News Medical's "Thought Leaders" series is a selection of articles written by national and
international experts and trusted advisers in the life sciences industry. All the articles are
written by experts who have been invited as recognised leaders in their fields to provide
a "state of the art" contribution.
My lab, broadly speaking, is interested in trying to understand interactions between cells and materials. Those could be materials that are present within living tissue or materials that we use for engineering purposes to try to do something of technological or therapeutic interest.
We are working in the field of biomedical engineering and our specific focus is on the development of biohybrid medical systems or biohybrid implants. That means we combine a technical structure with a biological function to make medical systems and implants performing better.
Biomarkers fall into different categories: diagnostic biomarkers, are used to identify a disease; prognostic biomarkers, help clinicians to determine, for example, whether you're more likely to die or have problems with a disease; and there are some that can be used to inform treatment, to determine whether one therapy would be more successful than another.
Pittcon is an analytical conference, so naturally my talk will be about analytical chemistry and how analytical chemistry will become increasingly important in delivering healthcare solutions, not only for rich people, but also, hopefully, for poor people across the world.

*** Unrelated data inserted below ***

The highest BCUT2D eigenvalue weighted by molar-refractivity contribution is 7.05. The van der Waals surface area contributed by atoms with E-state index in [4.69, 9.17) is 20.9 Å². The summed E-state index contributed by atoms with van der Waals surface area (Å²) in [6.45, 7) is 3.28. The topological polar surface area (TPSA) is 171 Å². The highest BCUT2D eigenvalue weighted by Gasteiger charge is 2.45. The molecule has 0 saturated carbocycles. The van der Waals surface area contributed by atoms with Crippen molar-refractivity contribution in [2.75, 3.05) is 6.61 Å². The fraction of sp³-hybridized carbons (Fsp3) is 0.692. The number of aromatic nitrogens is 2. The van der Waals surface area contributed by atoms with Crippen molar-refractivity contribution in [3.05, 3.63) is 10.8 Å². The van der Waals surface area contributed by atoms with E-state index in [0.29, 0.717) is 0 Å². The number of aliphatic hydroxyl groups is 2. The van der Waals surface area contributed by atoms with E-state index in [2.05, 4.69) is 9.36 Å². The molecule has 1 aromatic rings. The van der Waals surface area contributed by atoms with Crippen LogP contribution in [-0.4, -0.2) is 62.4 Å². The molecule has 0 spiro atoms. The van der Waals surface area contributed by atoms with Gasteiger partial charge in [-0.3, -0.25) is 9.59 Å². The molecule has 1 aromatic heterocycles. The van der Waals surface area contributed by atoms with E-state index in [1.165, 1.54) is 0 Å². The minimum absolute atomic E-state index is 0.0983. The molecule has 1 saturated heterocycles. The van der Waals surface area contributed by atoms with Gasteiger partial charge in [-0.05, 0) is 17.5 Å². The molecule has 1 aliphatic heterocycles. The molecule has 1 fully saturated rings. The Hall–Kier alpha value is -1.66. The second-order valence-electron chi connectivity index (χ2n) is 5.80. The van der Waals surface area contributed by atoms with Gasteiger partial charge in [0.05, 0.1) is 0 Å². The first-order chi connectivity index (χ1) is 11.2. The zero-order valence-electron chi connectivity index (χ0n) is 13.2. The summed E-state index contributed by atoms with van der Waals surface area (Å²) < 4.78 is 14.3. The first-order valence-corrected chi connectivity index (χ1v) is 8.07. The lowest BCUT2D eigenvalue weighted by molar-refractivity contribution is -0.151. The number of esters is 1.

I will talk about the simple but fundamental idea that allowed breaking the diffraction barrier in fluorescence microscopy as well as about MINFLUX nanoscopy, the latest development in the field that for the first time provides true molecular resolution with visible light and standard objective lenses.
I'm an MR imaging scientist in the preclinical field. I'm a team leader of the functional and molecular imaging team at the National Institute of Radiological Sciences (NIRS) in QST.
It is important to keep in mind that nontuberculous mycobacteria are environmental, and so unlike mycobacterial tuberculosis, generally this is not a person to person transmitted disease. The organisms are found universally in water and soil and so most people are exposed on a daily basis.
Aging is the continuing process of such stress exposures, and with advancing age (normal aging), we must carry lots of senescent cells within our bodies. Senescent cells also often provide some ‘bad influences’ to surrounding healthy cells; such as chronic inflammation and tumorigenesis
Inflammatory bowel disease (IBD) is a chronic relapsing inflammation of the gastrointestinal tract with abdominal pain and diarrhea being the most common symptoms. It can be challenging to diagnose as gastrointestinal complaints mimicking IBD are common.
The mTOR pathway is probably the main pathway in humans and other animals that drives growth. That is, the accumulation of mass and adding mass to make an organism bigger by both making more cells, and making cells grow and become bigger.